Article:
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Most New Yorkers use some form of social media on a daily basis. But what happens when social media use and intoxicated driving intersect?

In 2013, CNN reported a story where a man in Hawaii posted a video of himself online that showed him drinking from a beer bottle while behind the wheel. Word of the video eventually made its way to the police, who were able to track down where the man lived and showed up at this house to arrest him. In another incident, an Oregon man posted on Facebook that he side swiped a car while driving drunk. Police were later able to match his post to a hit-and-run reported to them earlier.

Because of cases like these, people are becoming more and more aware that what they post online can be used as legal evidence against them. While some cases may call for subpoenas to access deleted content, others like the ones above do not require any extra effort on the part of the police. The law affords citizens protections against incriminating themselves while in police custody, but there is no such protection if someone voluntarily posts a picture of themselves drinking and driving online.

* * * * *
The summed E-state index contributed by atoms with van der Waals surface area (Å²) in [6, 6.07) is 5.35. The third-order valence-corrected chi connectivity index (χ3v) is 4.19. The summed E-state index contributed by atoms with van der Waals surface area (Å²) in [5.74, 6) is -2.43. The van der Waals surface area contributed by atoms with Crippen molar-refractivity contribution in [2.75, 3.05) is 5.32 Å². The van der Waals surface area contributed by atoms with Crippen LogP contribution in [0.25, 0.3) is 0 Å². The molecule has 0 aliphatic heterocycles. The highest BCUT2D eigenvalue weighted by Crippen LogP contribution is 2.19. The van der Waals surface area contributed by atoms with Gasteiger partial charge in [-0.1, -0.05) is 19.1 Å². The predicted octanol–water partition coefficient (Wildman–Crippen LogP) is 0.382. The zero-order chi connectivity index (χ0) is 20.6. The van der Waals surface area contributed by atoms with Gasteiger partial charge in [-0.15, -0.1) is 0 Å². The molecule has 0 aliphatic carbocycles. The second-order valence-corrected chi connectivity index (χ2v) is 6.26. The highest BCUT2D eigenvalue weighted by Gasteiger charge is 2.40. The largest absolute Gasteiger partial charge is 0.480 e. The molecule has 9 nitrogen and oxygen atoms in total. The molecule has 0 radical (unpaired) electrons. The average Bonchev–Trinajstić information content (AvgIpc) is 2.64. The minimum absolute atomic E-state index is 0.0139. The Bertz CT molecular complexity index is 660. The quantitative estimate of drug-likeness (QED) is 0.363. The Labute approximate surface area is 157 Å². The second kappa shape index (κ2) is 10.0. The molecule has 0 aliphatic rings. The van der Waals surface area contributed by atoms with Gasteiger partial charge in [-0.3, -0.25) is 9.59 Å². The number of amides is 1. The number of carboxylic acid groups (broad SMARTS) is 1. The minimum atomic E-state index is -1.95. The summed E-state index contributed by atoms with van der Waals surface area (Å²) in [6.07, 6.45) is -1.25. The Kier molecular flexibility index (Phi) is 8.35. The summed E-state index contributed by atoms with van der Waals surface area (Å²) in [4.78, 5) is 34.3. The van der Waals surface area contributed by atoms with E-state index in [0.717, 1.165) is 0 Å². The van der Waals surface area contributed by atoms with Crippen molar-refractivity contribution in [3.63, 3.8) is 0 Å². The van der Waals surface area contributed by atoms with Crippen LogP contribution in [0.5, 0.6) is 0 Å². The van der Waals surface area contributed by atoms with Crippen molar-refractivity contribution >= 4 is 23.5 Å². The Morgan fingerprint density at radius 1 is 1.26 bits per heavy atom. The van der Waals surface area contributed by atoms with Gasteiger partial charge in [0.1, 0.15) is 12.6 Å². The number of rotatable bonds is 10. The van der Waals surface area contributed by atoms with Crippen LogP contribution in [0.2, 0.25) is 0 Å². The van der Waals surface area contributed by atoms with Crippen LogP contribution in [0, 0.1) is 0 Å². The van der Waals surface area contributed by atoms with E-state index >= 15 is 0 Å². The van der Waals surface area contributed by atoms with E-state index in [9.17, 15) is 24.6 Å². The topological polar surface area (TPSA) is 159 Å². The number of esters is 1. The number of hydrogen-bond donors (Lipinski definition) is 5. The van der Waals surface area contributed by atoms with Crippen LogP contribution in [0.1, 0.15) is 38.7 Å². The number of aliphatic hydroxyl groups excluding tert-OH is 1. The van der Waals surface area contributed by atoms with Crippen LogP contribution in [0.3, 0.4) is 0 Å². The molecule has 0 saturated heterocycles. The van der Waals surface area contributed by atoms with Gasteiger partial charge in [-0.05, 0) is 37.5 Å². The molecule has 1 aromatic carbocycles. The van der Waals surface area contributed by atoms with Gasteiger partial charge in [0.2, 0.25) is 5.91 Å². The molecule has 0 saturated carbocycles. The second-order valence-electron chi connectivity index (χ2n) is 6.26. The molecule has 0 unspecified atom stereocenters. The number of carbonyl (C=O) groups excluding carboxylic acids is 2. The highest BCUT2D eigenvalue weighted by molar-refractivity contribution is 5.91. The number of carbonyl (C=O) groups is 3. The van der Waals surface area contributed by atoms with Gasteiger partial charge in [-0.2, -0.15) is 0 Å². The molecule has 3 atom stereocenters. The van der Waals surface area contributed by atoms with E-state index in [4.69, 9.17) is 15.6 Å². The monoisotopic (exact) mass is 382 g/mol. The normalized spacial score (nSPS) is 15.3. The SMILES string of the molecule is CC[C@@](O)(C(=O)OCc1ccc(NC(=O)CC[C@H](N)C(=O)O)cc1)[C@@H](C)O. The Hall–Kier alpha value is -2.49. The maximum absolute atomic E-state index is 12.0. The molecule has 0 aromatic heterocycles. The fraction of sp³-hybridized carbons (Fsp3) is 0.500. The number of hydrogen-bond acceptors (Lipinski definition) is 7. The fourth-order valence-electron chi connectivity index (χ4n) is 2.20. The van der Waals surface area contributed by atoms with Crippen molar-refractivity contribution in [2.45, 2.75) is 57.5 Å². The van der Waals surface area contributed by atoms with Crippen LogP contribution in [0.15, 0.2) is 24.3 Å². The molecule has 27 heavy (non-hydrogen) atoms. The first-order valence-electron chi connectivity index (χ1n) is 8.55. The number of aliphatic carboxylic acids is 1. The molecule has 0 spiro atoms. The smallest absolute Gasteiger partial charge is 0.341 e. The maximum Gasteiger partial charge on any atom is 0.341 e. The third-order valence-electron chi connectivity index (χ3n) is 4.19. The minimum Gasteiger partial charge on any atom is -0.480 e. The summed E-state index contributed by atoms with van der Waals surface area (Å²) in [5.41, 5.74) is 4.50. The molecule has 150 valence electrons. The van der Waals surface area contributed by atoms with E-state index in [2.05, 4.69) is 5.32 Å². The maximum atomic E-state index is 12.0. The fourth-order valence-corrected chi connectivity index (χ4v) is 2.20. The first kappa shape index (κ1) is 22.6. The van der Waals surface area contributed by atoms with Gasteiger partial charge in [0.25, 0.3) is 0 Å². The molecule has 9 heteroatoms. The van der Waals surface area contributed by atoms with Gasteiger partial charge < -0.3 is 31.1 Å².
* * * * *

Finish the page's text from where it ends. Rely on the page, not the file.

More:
While social media can be an asset to police, it can also hinder their efforts to cut down on drunk driving. When DUI checkpoints are set up, news of their locations can travel fast over Twitter and other social media sites. As a result, according to CNET, police are changing their tactics by switching up the times and locations of their checkpoints. Although, some argue that posts about DUI checkpoints may not be such a bad thing. News of a checkpoint in their area may actually deter some people from getting behind the wheel and may indirectly prevent accidents and save lives.

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